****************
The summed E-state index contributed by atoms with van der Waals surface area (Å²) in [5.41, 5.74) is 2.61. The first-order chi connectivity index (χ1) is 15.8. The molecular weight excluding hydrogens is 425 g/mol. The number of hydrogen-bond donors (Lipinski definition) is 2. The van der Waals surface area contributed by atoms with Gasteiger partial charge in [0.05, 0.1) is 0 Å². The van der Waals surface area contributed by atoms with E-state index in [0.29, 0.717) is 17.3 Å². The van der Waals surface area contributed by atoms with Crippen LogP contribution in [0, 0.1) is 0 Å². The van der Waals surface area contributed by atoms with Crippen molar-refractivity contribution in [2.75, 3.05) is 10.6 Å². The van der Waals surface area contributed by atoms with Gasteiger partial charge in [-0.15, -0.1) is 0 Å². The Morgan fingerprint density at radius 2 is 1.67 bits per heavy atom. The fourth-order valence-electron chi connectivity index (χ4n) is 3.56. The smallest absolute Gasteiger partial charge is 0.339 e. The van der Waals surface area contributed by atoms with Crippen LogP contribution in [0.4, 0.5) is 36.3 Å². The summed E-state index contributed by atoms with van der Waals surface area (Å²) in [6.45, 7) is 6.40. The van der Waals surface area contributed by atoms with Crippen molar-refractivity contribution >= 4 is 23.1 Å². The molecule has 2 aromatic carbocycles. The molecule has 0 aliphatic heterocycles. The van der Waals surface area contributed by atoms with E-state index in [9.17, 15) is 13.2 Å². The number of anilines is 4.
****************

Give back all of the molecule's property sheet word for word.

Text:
The summed E-state index contributed by atoms with van der Waals surface area (Å²) in [5.41, 5.74) is 2.61. The first-order chi connectivity index (χ1) is 15.8. The molecular weight excluding hydrogens is 425 g/mol. The number of hydrogen-bond donors (Lipinski definition) is 2. The van der Waals surface area contributed by atoms with Gasteiger partial charge in [0.05, 0.1) is 0 Å². The van der Waals surface area contributed by atoms with E-state index in [0.29, 0.717) is 17.3 Å². The van der Waals surface area contributed by atoms with Crippen LogP contribution in [0, 0.1) is 0 Å². The van der Waals surface area contributed by atoms with Crippen molar-refractivity contribution in [2.75, 3.05) is 10.6 Å². The van der Waals surface area contributed by atoms with Gasteiger partial charge in [-0.15, -0.1) is 0 Å². The Morgan fingerprint density at radius 2 is 1.67 bits per heavy atom. The fourth-order valence-electron chi connectivity index (χ4n) is 3.56. The smallest absolute Gasteiger partial charge is 0.339 e. The van der Waals surface area contributed by atoms with Crippen LogP contribution in [0.4, 0.5) is 36.3 Å². The summed E-state index contributed by atoms with van der Waals surface area (Å²) in [6.45, 7) is 6.40. The van der Waals surface area contributed by atoms with Crippen molar-refractivity contribution >= 4 is 23.1 Å². The molecule has 2 aromatic carbocycles. The molecule has 0 aliphatic heterocycles. The van der Waals surface area contributed by atoms with E-state index in [9.17, 15) is 13.2 Å². The number of anilines is 4.